Check out this pitiful example of how to cut off your nose to spite your face.
Lansing airport officials, abetted by community leaders and elected officials, scuttled a plan to improve Michigan Flyer bus service to Detroit Metropolitan Airport. They falsely believed that if it is too convenient, it might take passengers away from Lansing. The truth is, bus service to Detroit Metro has been successful because it provides a needed service for folks going there anyway. Lansing residents, in comments taken as part of a regional visioning process, want the service.
We pointed much of this out to decision makers in an analysis that is available Page 40 of this PDF. But none of that mattered. Nor, apparently, did it matter that the Flyer service takes cars off the road – reducing congestion, lessening pollution, reducing fuel consumption and saving Michiganders’ money.
Until our leaders truly understand that we sink and swim together we will not thrive. Blocking convenient options for Detroit-bound Lansingites is not an economic strategy. It is short-sighted. And an example of why Michigan’s oft-parochial worldview tends to keep us from moving forward together.
Renewable energy sure takes a beating from free marketers like Heritage Foundation policy analyst Ben Lieberman, who said in November saying wind power is “a bubble which bursts as soon as the government subsidies end.”
In Michigan, bashing clean energy’s alleged dependence on subsidies is a staple for conservative activists including the Mackinac Center for Public Policy, the Detroit News’ editorial board, and WRJ’s Frank Beckmann. Subsidies for clean energy make them apoplectic ( the NY Times’ 21st most looked up word!)
So why do they turn from raging champions of the free market to milksops when the topic turns to the huge and ongoing subsidies for fossil fuels? We’ve asked the question repeatedly, including at a Mackinac Center gathering in 2010, but have yet to receive a coherent answer.
Now, President Obama has outlined a plan to eliminate $39 billion in fossil fuel tax breaks over the course of the next decade. Consistency would dictate that the Heritage Foundation and its Michigan sidekicks promptly and loudly denounce these market-distorting tax handouts and support the President’s plan to eliminate them.
Don’t hold your breath.
Can a gun rack fit in a Chevy Volt? Yes it can!
On this date in 1945 U.S. Marines raised the now-famous flag on Iwo Jima, and in 1985 Indiana basketball coach Bobby Knight infamously threw a chair across the court during a tirade. That has nothing to do with Michigan’s environment, but it’s a classic. Today’s Linkaround, however, does connect to topics of interest for Michiganders and expats.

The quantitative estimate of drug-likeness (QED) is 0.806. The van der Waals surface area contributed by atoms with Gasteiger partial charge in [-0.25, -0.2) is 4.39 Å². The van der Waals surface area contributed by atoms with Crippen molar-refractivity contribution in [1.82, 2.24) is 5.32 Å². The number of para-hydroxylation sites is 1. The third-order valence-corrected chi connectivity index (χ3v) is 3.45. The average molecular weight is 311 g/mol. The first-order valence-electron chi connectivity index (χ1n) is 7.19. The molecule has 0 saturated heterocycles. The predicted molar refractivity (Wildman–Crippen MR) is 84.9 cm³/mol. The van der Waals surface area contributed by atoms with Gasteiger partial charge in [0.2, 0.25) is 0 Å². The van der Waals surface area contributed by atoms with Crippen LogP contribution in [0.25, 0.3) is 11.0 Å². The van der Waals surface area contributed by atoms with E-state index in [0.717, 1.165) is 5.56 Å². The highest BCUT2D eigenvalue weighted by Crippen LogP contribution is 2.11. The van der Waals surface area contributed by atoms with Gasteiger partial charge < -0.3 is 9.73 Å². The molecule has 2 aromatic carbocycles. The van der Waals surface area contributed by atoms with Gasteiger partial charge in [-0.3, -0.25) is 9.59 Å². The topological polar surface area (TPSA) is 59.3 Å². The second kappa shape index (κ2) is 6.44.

- First, the International Joint Commission believes that micromanaging levels in Lake Ontario to keep them from fluctuating is bad for the environment, particularly coastal wetlands. Marinas, shoreline property owners and others aren’t keen on letting nature have more of her way with lake levels. The IJC you may recall, is former MEC President Lana Pollack’s new gig.
- What a pleasant discovery in photographer Ed Wargin’s Fresh Coast Project with its terrific Great Lakes images. On film – not digital – no less!
- Canadian media are reporting that there is a surprising show of interest by the province of Ontario for a nuclear waste dump on their shore of Lake Huron. That, you may recall from geography class, is across the lake from our shore of Lake Huron.
- Speaking of Lake Huron, did you know that it and Lake Michigan are hydrologically the same thing? And if you are fascinated by the lakes’ bottoms, this weekend’s Great Lakes Shipwreck Festival in Ann Arbor might be your thing.
- If you read Tuesday’s Michigan Distilled post, you already know about this. But here’s more from the Energy Innovation Business Council on how renewable energy is an economic driver in Michigan.
- Finally, Newt Gingrich has taken a cue from the Chevy Volt bashers at the Detroit News’ editorial page. He complained that you can’t put a gun rack in Volt. False, as this guy proves beyond a doubt.
A new mining era is dawning in the Upper Peninsula. At least five big operations are getting underway or entering the permitting process, and maybe half a dozen more are busily exploring and testing the waters for future mines.
The Michigan Environmental Council opposed the first of these mines – London-based Rio Tinto’s Eagle Project in the Yellow Dog Watershed near Big Bay. We believe state regulators have not been rigorous in enforcing the state’s mining laws that were developed specifically to protect Michigan’s waters and public health from this particular type of mining.
We will continue to watchdog each new permit. However it’s clear that these operations —environmentally risky as they are—are going forward. They enjoy strong support from Governor Snyder, Northern Michigan lawmakers and state agency staff.
Since the ideal height of Michigan trees has been adequately covered by Mitt Romney, we tree huggers are moving on to a different topic.
Harken back to 2008 when opponents of Michigan’s first renewable energy standard warned darkly that it would make our rates skyrocket and our electricity grid unreliable. We thought that was hysterical bullroar. And the latest report from the Michigan Public Service Commission confirms those suspicions.
Welcome to Michigan Distilled, the Michigan Environmental Council’s latest vehicle to bring ideas, analysis, news, and a bit of fun to the public discourse.
Yeah, we know, another blog. And to boot, one whose title evokes images of backwoods stills churning out rotgut moonshine.
But it’s not that definition of distilled we’re talking about, at least for the most part. We’re talking about the definition that says: “to separate or extract the essential elements or essence of…”